Treat 'Em Like A Dog

Published 7:30 am Friday, August 13, 2010

Okay, I'll confess. I often have the TV on while I'm working in my office here at the Knott House. Hey, I'm in the news busi-ness and the morning shows offer updates on the hour and half-hour.

Granted, I've usually got my headphones on trying to hone quotes from tapes of meetings and interviews but every so often, I hear a tidbit from a talk show that grabs my attention. Like the other day when one host surmised that the old adage of treating somebody like a dog was no longer derogatory. She pointed-out that in all too many households being treated like a dog is a good thing.

She shared how many of us dog owners walk in the door and immediately greet our four-legged companions with friendly words and hands-on attention. And, while we are affectionately paying attention to Fido, we are virtually snubbing our spouse.

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Her comments hit me like a wet mop. SPLASHED AND SMACKED, I was guilty as described.

Of course I LOVE and CHERISH that man of mine. Heck, we've been married for two-thirds of my life and I wouldn't have it any other way. But, when I come in the door, our little dog, who is a cross between a dust mop and feather duster, greets me as if I'm his absolutely best and long lost friend. And, that's just when I've been outside for a few minutes working in the garden or doing other outside chores.

If I've been to the office or out for the day or evening, he, the dog not the hubby, combines his welcome with a few spins, several bouts of running circles around me, tail wagging that almost lifts him off the ground, and murmuring sounds that mimic a purring cat. Who could possibly ignore such a fuzzy and adorable welcome mat?

In comparison, the hubby offers a nod and ask how long it will be before dinner is ready. It's a good thing he usually flashes one of those great grins before he returns to his newspaper or clicks the remote.

Without a doubt, I think the morning talk show host made a very valid point about the way we treat our dogs…and the way we treat our spouses as well as other humans. Her point has been needling me for the last several days and has caused me to do some soul-searching on my relationships. Doggone it.

For sure, dogs have definitely wagged their way into our lives and homes. When I was growing up-back when dirt was mud-the only time the dog made it into the house was when mom and dad weren't home. Dogs were beloved pets but the ma-jority of them slept on porches or out in the yard. The lucky ones had homemade doghouses and if they were really top dogs, they'd have a few rags thrown in there for a makeshift bed. Other than taking dear old Rusty to the rabies vaccination clinic, my childhood canine made very few trips in the family car. By the way, that dear dog was 19 years old when he met his demise try-ing to cross the road to get to a would-be girlfriend. Although truly saddened by the dog's demise, my Dad enjoyed sharing Rusty's ambitious last day endeavor.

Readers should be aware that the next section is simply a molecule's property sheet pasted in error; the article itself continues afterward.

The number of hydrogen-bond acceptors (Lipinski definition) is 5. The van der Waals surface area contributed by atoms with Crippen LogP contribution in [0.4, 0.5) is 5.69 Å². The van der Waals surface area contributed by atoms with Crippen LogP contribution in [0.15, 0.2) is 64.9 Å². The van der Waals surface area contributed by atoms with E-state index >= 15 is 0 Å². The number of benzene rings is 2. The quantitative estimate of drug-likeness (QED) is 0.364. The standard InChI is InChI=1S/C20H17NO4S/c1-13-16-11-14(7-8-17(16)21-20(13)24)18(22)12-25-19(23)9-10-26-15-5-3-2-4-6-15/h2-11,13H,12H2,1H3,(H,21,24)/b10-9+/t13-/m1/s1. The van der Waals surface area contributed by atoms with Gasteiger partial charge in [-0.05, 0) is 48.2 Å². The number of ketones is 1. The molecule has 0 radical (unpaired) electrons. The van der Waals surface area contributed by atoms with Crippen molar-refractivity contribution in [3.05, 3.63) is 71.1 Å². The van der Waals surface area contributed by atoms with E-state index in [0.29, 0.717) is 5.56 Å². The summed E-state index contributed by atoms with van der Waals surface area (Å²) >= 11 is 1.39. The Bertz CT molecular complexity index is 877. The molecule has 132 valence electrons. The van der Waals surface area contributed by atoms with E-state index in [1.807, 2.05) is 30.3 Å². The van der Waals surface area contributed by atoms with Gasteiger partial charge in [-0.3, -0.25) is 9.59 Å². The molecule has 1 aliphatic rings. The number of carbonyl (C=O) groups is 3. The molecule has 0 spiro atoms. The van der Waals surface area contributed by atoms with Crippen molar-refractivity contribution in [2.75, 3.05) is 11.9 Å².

Today, many of us include our pups as live-in members of the household. I started to say that especially holds true for those of us who are empty nesters or no nesters; but, then I thought about both of my sons. Each has a dog that is definitely considered part of the family.

In the defense of the dog, their companionship is faithful and forgiving. They don't judge, criticize, question or complain. If we're late with their dinner, they don't hold it against us. And, they could care less if the dust bunnies are on the march.

Countless studies show they help lower blood pressure while lessening stress hormones and anxiety. Plus, if they are like my pooch, they serve as personal trainers by motivating their owners to walk at least a few blocks or a mile on most days.

However, the talk show host spurred me to question my priorities and ask myself whether I was treating the dog better than I do the hubby. I wondered how many of us are becoming too focused on our four-legged companions at the expense of our relationships with our spouses, families, and friends. After all, who couldn't use an affectionate hug, kind words, a few treats, a long walk and a back scratch?

Reckon there's any chance that if I shower the hubby with more attention and affection, he'd do a few spins and run circles around me when I come in the door? KNOTT MUCH.